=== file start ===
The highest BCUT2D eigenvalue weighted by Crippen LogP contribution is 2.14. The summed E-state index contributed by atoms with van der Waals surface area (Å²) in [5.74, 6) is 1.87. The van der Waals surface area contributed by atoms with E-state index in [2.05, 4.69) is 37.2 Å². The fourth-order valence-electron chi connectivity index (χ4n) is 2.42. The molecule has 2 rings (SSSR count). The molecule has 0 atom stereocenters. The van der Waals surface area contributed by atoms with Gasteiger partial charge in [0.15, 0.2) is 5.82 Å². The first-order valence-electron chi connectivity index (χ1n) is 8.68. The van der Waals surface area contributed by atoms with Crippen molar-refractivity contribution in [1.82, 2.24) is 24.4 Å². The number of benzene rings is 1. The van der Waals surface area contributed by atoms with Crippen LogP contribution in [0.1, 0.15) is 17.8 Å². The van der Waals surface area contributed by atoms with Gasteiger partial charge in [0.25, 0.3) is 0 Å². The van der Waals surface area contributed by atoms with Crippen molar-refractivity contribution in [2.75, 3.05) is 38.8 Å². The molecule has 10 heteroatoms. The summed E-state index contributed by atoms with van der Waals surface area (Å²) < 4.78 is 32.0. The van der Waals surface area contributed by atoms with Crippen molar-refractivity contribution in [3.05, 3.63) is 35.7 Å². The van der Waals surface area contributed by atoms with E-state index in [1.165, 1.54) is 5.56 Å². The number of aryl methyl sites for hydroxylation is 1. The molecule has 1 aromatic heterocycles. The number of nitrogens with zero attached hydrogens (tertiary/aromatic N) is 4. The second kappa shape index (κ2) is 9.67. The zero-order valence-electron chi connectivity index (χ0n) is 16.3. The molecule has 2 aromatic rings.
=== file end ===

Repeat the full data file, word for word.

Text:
The highest BCUT2D eigenvalue weighted by Crippen LogP contribution is 2.14. The summed E-state index contributed by atoms with van der Waals surface area (Å²) in [5.74, 6) is 1.87. The van der Waals surface area contributed by atoms with E-state index in [2.05, 4.69) is 37.2 Å². The fourth-order valence-electron chi connectivity index (χ4n) is 2.42. The molecule has 2 rings (SSSR count). The molecule has 0 atom stereocenters. The van der Waals surface area contributed by atoms with Gasteiger partial charge in [0.15, 0.2) is 5.82 Å². The first-order valence-electron chi connectivity index (χ1n) is 8.68. The van der Waals surface area contributed by atoms with Crippen molar-refractivity contribution in [1.82, 2.24) is 24.4 Å². The number of benzene rings is 1. The van der Waals surface area contributed by atoms with Crippen LogP contribution in [0.1, 0.15) is 17.8 Å². The van der Waals surface area contributed by atoms with Gasteiger partial charge in [0.25, 0.3) is 0 Å². The van der Waals surface area contributed by atoms with Crippen molar-refractivity contribution in [2.75, 3.05) is 38.8 Å². The molecule has 10 heteroatoms. The summed E-state index contributed by atoms with van der Waals surface area (Å²) < 4.78 is 32.0. The van der Waals surface area contributed by atoms with Crippen molar-refractivity contribution in [3.05, 3.63) is 35.7 Å². The van der Waals surface area contributed by atoms with E-state index in [1.165, 1.54) is 5.56 Å². The number of aryl methyl sites for hydroxylation is 1. The molecule has 1 aromatic heterocycles. The number of nitrogens with zero attached hydrogens (tertiary/aromatic N) is 4. The second kappa shape index (κ2) is 9.67. The zero-order valence-electron chi connectivity index (χ0n) is 16.3. The molecule has 2 aromatic rings.